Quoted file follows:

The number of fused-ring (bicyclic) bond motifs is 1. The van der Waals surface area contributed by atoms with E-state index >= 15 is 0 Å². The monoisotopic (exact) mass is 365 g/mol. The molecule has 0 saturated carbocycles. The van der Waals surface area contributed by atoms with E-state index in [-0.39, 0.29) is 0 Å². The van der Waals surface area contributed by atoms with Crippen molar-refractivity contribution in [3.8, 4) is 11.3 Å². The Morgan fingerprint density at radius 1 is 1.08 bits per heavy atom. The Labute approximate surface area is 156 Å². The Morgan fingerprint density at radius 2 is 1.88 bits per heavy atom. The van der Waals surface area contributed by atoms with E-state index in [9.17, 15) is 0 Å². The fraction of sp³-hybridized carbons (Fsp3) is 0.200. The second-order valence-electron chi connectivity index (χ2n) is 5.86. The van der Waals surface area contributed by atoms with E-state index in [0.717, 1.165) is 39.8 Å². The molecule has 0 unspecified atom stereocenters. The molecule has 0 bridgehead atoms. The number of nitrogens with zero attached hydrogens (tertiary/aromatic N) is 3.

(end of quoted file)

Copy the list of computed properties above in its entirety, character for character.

The number of fused-ring (bicyclic) bond motifs is 1. The van der Waals surface area contributed by atoms with E-state index >= 15 is 0 Å². The monoisotopic (exact) mass is 365 g/mol. The molecule has 0 saturated carbocycles. The van der Waals surface area contributed by atoms with E-state index in [-0.39, 0.29) is 0 Å². The van der Waals surface area contributed by atoms with Crippen molar-refractivity contribution in [3.8, 4) is 11.3 Å². The Morgan fingerprint density at radius 1 is 1.08 bits per heavy atom. The Labute approximate surface area is 156 Å². The Morgan fingerprint density at radius 2 is 1.88 bits per heavy atom. The van der Waals surface area contributed by atoms with E-state index in [9.17, 15) is 0 Å². The fraction of sp³-hybridized carbons (Fsp3) is 0.200. The second-order valence-electron chi connectivity index (χ2n) is 5.86. The van der Waals surface area contributed by atoms with E-state index in [0.717, 1.165) is 39.8 Å². The molecule has 0 unspecified atom stereocenters. The molecule has 0 bridgehead atoms. The number of nitrogens with zero attached hydrogens (tertiary/aromatic N) is 3.